- Love And Affection
Joan Anita Barbara Armatrading, MBE (born 9 December 1950) is a British singer-songwriter and guitarist.
As a three-time Grammy Award-nominee, Armatrading was nominated twice for BRIT Awards as Best Female Artist. She also received an Ivor Novello Award for Outstanding Contemporary Song Collection in 1996.
In a recording career spanning 40 years, Armatrading has released 18 studio albums, as well as several live albums and compilations.
Joan Armatrading was born in 1950 in Basseterre on the Caribbean island of Saint Kitts as the third of six children. Her father was a carpenter and her mother was a housewife. When she was three years old, her parents moved with their two eldest boys to Birmingham, England, while Joan was sent to live with her grandmother on the Caribbean island of Antigua. In early 1958 at the age of seven, she joined her parents in Brookfields, then a slum district of Birmingham. The area is now mostly demolished and has been absorbed into the district of Handsworth. Her father had played in a band in his youth, later forbidding his children from touching his guitar. At about the age of 14, Armatrading began writing songs by setting her own limericks to music on a piano that her mother had purchased as “a piece of furniture”. Shortly thereafter, her mother bought her a £3 guitar from a pawn shop in exchange for two prams, and the younger Armatrading began teaching herself the instrument.
She left school at the age of 15 to support her family, and her first job was at Rabone Chesterman, an engineering tool manufacturer in Hockley, Birmingham. She lost the job after taking her guitar to work and playing it during tea-breaks.
Armatrading first performed in a concert at Birmingham University for her brother at the age of about 16. She only knew her own songs, but her brother asked her to perform something that would be familiar to the audience; she chose “The Sound of Silence“. She then performed her own songs around the local area with a friend from school, and played bass and rhythm guitar at local clubs. In 1968, Armatrading joined a repertory production of the stage musical Hair. There she met the lyricist Pam Nestor in 1970, and they worked together on Armatrading’s debut album Whatever’s for Us, released by Cube Records in 1972. Nestor wrote the lyrics to 11 of the 14 songs on the album, while Armatrading wrote the lyrics to three of them, performed all the vocals, wrote all the music and played an array of instruments on the album. Although Nestor was credited as co-lyricist, Cube considered Armatrading to be the more likely star material. These events produced a tension that broke up the partnership.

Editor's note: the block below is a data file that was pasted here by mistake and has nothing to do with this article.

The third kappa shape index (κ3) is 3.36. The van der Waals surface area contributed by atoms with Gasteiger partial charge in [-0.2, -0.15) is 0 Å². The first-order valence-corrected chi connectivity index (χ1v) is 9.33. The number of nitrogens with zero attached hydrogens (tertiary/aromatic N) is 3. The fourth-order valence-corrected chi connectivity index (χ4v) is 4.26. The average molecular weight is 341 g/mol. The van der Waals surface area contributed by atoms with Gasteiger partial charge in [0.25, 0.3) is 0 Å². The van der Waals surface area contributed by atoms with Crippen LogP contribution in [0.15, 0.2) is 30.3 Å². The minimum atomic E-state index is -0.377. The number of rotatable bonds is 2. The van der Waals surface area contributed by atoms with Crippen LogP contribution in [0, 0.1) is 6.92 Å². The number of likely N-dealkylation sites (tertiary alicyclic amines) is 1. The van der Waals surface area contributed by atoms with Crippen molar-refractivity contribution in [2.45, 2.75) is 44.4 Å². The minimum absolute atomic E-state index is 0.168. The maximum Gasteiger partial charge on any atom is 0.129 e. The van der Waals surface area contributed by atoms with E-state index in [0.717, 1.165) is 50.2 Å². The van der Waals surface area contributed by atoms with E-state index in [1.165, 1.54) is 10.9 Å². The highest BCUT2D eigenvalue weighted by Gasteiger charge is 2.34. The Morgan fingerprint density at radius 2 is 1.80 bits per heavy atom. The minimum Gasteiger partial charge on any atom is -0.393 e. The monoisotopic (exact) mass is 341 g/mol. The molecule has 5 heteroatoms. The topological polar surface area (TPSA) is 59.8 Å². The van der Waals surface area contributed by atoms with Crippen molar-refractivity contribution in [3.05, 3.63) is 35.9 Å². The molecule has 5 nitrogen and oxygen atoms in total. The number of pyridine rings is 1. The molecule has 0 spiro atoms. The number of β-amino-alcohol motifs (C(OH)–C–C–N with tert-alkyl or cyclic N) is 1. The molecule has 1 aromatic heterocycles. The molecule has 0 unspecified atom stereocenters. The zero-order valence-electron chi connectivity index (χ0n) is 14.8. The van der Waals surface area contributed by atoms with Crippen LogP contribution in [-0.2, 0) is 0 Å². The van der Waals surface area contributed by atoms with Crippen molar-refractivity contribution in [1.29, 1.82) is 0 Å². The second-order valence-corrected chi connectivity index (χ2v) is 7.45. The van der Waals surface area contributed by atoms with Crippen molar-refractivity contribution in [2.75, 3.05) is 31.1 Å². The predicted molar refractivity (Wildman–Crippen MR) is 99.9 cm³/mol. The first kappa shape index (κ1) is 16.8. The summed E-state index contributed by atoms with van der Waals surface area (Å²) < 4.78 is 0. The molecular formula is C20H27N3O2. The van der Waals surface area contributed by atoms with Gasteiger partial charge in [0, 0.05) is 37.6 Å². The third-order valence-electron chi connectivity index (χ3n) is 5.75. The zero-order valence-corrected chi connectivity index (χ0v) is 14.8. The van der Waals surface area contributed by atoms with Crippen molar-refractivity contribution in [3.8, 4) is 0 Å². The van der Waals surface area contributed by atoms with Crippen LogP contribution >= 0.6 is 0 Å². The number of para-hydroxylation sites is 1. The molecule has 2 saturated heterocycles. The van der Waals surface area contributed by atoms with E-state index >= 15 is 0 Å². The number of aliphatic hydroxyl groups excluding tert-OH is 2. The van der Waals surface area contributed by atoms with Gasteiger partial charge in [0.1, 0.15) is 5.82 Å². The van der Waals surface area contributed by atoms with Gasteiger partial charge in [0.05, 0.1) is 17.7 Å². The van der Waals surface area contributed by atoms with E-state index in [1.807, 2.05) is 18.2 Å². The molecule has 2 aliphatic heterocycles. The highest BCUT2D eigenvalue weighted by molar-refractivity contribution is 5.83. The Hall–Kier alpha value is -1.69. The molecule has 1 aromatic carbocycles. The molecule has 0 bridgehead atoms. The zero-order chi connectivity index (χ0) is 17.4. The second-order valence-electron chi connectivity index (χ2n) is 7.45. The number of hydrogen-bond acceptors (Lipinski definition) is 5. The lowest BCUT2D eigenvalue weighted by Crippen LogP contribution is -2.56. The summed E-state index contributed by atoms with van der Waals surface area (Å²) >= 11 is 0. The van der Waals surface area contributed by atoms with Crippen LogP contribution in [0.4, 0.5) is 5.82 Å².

On 28 November 1972, Armatrading appeared on the BBC Radio 1 John Peel Show performing “Head Of The Table”, “Spend A Little Time”, “Child Star” and “Whatever’s For Us”. She sang and played acoustic guitar and piano. In 1973 Armatrading’s first single “Lonely Lady” (with lyrics by Nestor), a song that had not been included on the album, was released by Cube on the Fly label (catalogue: Bug 31), but it was unsuccessful in the charts and a period of inactivity for Armatrading followed, while she extricated herself from her contract with Cube Records. The single was subsequently withdrawn by Cube and re-released as a promotional single in the US by Armatrading’s new label A&M Records, the same year (as A&M1452). In January 1974 she appeared again on the John Peel Show. Performing “Some Sort Of Love Song”, “Lonely Lady” and “Freedom”, she again sang and played acoustic guitar and piano, but was accompanied by supporting musicians Snowy White (guitar), Mike Tomich (bass) and Brian Glassock (drums).
In 1975, Armatrading was free to sign with A&M Records, and issued the album Back to the Night, which was promoted on tour with six-piece jazz-pop group The Movies. Armatrading credited English singer Elkie Brooks on the sleeve notes as she had cooked for Armatrading and the band in the studio while they had been making the album, which was produced by Brooks’ then husband Pete Gage. A major publicity relaunch in 1976 and the involvement of producer Glyn Johns propelled her next album, Joan Armatrading, into the Top 20 and spawned the Top 10 hit single “Love and Affection“. The album mixed acoustic work with jazz-influenced material, and this style was retained for the 1977 follow-up Show Some Emotion, also produced by Glyn Johns, as was 1978’s To the Limit. These albums included songs which continue to be staples of Armatrading’s live shows, including “Willow”, “Down To Zero“, “Tall in the Saddle”, and “Kissin’ and a Huggin”. Also at this time, Armatrading wrote and performed “The Flight of the Wild Geese”, which was used during the opening and end titles for the 1978 war film The Wild Geese. The song was included on the soundtrack album for the film, originally released by A&M Records, later released under licence as a Cinephile DVD. A live album entitled Steppin’ Out was released in 1979.